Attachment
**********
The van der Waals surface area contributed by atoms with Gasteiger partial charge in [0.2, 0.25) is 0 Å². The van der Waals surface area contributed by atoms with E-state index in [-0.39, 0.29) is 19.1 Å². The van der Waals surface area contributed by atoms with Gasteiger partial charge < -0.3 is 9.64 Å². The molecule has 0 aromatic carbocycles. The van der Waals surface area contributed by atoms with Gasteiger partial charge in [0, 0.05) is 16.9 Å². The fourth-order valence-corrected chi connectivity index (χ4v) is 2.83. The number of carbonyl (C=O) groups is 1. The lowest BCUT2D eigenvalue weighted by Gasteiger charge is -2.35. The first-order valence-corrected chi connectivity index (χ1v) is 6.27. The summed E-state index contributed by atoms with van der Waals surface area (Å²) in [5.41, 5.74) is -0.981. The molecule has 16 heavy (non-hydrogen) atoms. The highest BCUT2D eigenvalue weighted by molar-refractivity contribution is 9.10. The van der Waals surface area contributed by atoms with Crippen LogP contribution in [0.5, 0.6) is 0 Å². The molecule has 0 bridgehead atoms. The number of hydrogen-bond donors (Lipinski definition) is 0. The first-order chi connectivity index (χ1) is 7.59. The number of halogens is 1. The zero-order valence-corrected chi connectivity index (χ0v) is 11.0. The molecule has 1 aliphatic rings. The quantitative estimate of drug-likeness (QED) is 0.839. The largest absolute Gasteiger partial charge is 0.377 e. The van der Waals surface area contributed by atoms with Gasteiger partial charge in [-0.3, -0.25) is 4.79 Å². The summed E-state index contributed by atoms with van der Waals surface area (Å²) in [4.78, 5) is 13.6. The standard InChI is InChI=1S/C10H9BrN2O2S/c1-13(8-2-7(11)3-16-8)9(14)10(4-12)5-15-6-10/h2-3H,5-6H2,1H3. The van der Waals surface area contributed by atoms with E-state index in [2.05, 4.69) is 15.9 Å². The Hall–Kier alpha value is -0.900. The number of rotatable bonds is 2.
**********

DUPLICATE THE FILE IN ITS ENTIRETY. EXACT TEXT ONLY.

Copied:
The van der Waals surface area contributed by atoms with Gasteiger partial charge in [0.2, 0.25) is 0 Å². The van der Waals surface area contributed by atoms with E-state index in [-0.39, 0.29) is 19.1 Å². The van der Waals surface area contributed by atoms with Gasteiger partial charge < -0.3 is 9.64 Å². The molecule has 0 aromatic carbocycles. The van der Waals surface area contributed by atoms with Gasteiger partial charge in [0, 0.05) is 16.9 Å². The fourth-order valence-corrected chi connectivity index (χ4v) is 2.83. The number of carbonyl (C=O) groups is 1. The lowest BCUT2D eigenvalue weighted by Gasteiger charge is -2.35. The first-order valence-corrected chi connectivity index (χ1v) is 6.27. The summed E-state index contributed by atoms with van der Waals surface area (Å²) in [5.41, 5.74) is -0.981. The molecule has 16 heavy (non-hydrogen) atoms. The highest BCUT2D eigenvalue weighted by molar-refractivity contribution is 9.10. The van der Waals surface area contributed by atoms with Crippen LogP contribution in [0.5, 0.6) is 0 Å². The molecule has 0 bridgehead atoms. The number of hydrogen-bond donors (Lipinski definition) is 0. The first-order chi connectivity index (χ1) is 7.59. The number of halogens is 1. The zero-order valence-corrected chi connectivity index (χ0v) is 11.0. The molecule has 1 aliphatic rings. The quantitative estimate of drug-likeness (QED) is 0.839. The largest absolute Gasteiger partial charge is 0.377 e. The van der Waals surface area contributed by atoms with Gasteiger partial charge in [-0.3, -0.25) is 4.79 Å². The summed E-state index contributed by atoms with van der Waals surface area (Å²) in [4.78, 5) is 13.6. The standard InChI is InChI=1S/C10H9BrN2O2S/c1-13(8-2-7(11)3-16-8)9(14)10(4-12)5-15-6-10/h2-3H,5-6H2,1H3. The van der Waals surface area contributed by atoms with E-state index in [2.05, 4.69) is 15.9 Å². The Hall–Kier alpha value is -0.900. The number of rotatable bonds is 2.